The outgrowth of a conference planned as a response to the need for researchers and clinicians to develop integrated plans for addressing the psychological trauma of children exposed to violence, this volume's goals are:
* to summarize research on the subject with particular emphasis on the Gulf War;
* to use this information to formulate an outline of what current knowledge suggests are reasonable approaches to public mental health intervention; and
* to develop an agenda for future research necessary for improving clinical efforts in varying international conflicts.
A significant collection of diverse perspectives attending to a diversity of cultural and political contexts, the contributors offer many conclusions about important dimensions for analyzing the effects of violence on children. Suggesting informed approaches to public mental health efforts which can be implemented, the work presented here directs attention to the need for interdisciplinary collaboration among researchers and clinicians to better understand the effects of exposure to violence on the psychological well being of children and the optimal modes of remediation on individual, family, and community levels.
"In an emerging field of research on the consequences of children's exposure to violence, this volume represents a major contribution. An important resource guide for scholars and clinicians."
"There are many thought provoking ideas for the conflicts of the future which seem sadly inevitable."
—Journal of Traumatic Stress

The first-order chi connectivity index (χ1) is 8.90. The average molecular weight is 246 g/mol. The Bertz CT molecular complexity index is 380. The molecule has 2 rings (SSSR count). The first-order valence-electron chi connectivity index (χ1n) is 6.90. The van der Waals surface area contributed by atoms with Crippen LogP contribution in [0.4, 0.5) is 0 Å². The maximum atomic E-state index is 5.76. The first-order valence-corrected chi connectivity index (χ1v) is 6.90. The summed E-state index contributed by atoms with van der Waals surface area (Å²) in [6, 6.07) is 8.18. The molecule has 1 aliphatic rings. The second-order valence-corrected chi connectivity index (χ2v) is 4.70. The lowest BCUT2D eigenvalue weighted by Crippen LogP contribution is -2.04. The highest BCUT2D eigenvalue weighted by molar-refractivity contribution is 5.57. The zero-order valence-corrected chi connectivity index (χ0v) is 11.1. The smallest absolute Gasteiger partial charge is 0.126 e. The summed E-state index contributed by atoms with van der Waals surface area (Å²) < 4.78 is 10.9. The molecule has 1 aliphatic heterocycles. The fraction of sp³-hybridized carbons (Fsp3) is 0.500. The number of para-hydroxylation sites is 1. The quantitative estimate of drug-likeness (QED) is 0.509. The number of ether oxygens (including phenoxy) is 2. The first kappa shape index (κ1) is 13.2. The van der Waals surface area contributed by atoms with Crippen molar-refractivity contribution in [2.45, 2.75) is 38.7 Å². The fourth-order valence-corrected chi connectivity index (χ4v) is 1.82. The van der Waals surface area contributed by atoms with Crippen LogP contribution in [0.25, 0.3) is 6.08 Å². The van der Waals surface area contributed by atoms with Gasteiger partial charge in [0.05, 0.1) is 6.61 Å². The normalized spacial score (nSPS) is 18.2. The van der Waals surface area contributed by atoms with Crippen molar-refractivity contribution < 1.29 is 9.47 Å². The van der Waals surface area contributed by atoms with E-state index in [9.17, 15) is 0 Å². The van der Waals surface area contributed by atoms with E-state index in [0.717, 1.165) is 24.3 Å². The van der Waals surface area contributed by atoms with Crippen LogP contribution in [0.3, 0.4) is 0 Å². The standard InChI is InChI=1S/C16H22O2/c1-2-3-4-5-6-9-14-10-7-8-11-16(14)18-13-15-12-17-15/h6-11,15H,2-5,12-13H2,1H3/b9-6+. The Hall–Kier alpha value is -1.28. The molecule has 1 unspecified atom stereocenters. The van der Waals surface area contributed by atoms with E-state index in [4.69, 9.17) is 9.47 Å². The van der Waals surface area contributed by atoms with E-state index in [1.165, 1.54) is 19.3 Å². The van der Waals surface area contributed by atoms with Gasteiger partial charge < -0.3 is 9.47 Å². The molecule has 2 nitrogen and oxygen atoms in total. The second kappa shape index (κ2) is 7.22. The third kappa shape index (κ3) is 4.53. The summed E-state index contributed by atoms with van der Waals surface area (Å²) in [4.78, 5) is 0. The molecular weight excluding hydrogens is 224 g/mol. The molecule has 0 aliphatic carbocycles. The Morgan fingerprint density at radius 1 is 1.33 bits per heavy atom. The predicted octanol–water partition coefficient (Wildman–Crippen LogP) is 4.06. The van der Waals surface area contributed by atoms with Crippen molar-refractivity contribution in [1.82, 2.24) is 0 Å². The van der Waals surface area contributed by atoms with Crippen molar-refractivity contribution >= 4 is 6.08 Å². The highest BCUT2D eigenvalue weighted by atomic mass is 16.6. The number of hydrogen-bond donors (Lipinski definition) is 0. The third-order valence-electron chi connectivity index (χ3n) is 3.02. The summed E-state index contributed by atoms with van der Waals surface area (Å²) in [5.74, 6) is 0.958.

Contents: L.A. Leavitt, N.A. Fox, Introduction. Part I:Overview. E. Goldson, War Is Not Good for Children. J. Garbarino, K. Kostelny, Children's Response to War: What Do We Know? D. Cicchetti, S.L. Toth, M. Lynch, The Developmental Sequelae of Child Maltreatment: Implications for War-Related Trauma. Part II:The Middle East Conflict: Its Effect on Children. A. Klingman, A. Sagi, A. Raviv, The Effect of War on Israeli Children. N. Shilo-Cohen, Israeli Children Paint War. C.W. Greenbaum, C. Erlich, Y.H. Toubiana, Settler Children and the Gulf War. S. Masalha, The Effect of Prewar Conditions on the Psychological Reactions of Palestinian Children to the Gulf War. N. Bat-Zion, R. Levy-Shiff, Children in War: Stress and Coping Reactions Under the Threat of Scud Missile Attacks and the Effect of Proximity. R.J. Apfel, B. Simon, On the Value of a Psychoanalytic Perspective in Research on Children in War: Group Interviews of Israeli and Palestinian Children During the Gulf War and 1 Year Later. K. Nader, R.S. Pynoos, The Children of Kuwait After the Gulf Crisis. Part III:International Perspectives on Children and Violence. C. Liddell, J. Kemp, M. Moema, The Young Lions: South African Children and Youth in Political Struggle. E. Cairns, I.J. Toner, Children and Political Violence in Northern Ireland: From Riots to Reconciliation. S. Goldberg, Violence at a Distance: Thinking About the Nuclear Threat. J.E. Richters, P. Martinez, Children as Victims of and Witnesses to Violence in a Washington, D.C. Neighborhood. Part IV:Perspectives on Intervention. S. Marans, D.J. Cohen, Children and Inner-City Violence: Strategies for Intervention. T. Field, Israeli Children in the Gulf War: Problems of Masks and Peer Separation. A. Raviv, The Use of Hotline and Media Interventions in Israel During the Gulf War. C.R. Figley, War-Related Stress and Family-Centered Intervention: American Children and the Gulf War.